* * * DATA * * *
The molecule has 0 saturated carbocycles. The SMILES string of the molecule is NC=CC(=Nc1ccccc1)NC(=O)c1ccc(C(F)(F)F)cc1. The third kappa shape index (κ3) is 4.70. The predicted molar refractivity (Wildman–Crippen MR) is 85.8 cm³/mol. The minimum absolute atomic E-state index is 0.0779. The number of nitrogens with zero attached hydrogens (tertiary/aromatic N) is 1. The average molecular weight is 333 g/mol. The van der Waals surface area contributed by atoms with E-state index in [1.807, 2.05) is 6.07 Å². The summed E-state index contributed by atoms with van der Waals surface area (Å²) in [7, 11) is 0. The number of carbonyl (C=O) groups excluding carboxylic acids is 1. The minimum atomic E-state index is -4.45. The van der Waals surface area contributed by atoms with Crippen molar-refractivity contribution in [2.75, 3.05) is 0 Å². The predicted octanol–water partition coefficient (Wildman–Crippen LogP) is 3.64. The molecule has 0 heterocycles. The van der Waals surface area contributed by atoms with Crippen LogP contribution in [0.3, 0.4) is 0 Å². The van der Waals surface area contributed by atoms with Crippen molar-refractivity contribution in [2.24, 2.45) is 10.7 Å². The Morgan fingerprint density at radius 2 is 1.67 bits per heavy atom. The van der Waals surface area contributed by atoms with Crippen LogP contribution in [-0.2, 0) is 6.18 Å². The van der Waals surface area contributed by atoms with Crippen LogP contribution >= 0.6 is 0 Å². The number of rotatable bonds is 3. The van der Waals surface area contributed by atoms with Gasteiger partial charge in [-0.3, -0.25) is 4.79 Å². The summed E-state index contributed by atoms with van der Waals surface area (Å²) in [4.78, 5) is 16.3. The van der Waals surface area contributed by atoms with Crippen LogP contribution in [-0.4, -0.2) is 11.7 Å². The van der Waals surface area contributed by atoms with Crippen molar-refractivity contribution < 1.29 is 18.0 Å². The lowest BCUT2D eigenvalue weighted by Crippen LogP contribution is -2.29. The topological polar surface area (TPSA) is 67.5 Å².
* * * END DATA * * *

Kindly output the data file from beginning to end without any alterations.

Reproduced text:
The molecule has 0 saturated carbocycles. The SMILES string of the molecule is NC=CC(=Nc1ccccc1)NC(=O)c1ccc(C(F)(F)F)cc1. The third kappa shape index (κ3) is 4.70. The predicted molar refractivity (Wildman–Crippen MR) is 85.8 cm³/mol. The minimum absolute atomic E-state index is 0.0779. The number of nitrogens with zero attached hydrogens (tertiary/aromatic N) is 1. The average molecular weight is 333 g/mol. The van der Waals surface area contributed by atoms with E-state index in [1.807, 2.05) is 6.07 Å². The summed E-state index contributed by atoms with van der Waals surface area (Å²) in [7, 11) is 0. The number of carbonyl (C=O) groups excluding carboxylic acids is 1. The minimum atomic E-state index is -4.45. The van der Waals surface area contributed by atoms with Crippen molar-refractivity contribution in [2.75, 3.05) is 0 Å². The predicted octanol–water partition coefficient (Wildman–Crippen LogP) is 3.64. The molecule has 0 heterocycles. The van der Waals surface area contributed by atoms with Crippen LogP contribution in [0.3, 0.4) is 0 Å². The van der Waals surface area contributed by atoms with Crippen molar-refractivity contribution in [2.24, 2.45) is 10.7 Å². The Morgan fingerprint density at radius 2 is 1.67 bits per heavy atom. The van der Waals surface area contributed by atoms with Crippen LogP contribution in [-0.2, 0) is 6.18 Å². The van der Waals surface area contributed by atoms with Crippen LogP contribution >= 0.6 is 0 Å². The number of rotatable bonds is 3. The van der Waals surface area contributed by atoms with Gasteiger partial charge in [-0.3, -0.25) is 4.79 Å². The summed E-state index contributed by atoms with van der Waals surface area (Å²) in [4.78, 5) is 16.3. The van der Waals surface area contributed by atoms with Crippen LogP contribution in [-0.4, -0.2) is 11.7 Å². The van der Waals surface area contributed by atoms with Crippen molar-refractivity contribution < 1.29 is 18.0 Å². The lowest BCUT2D eigenvalue weighted by Crippen LogP contribution is -2.29. The topological polar surface area (TPSA) is 67.5 Å².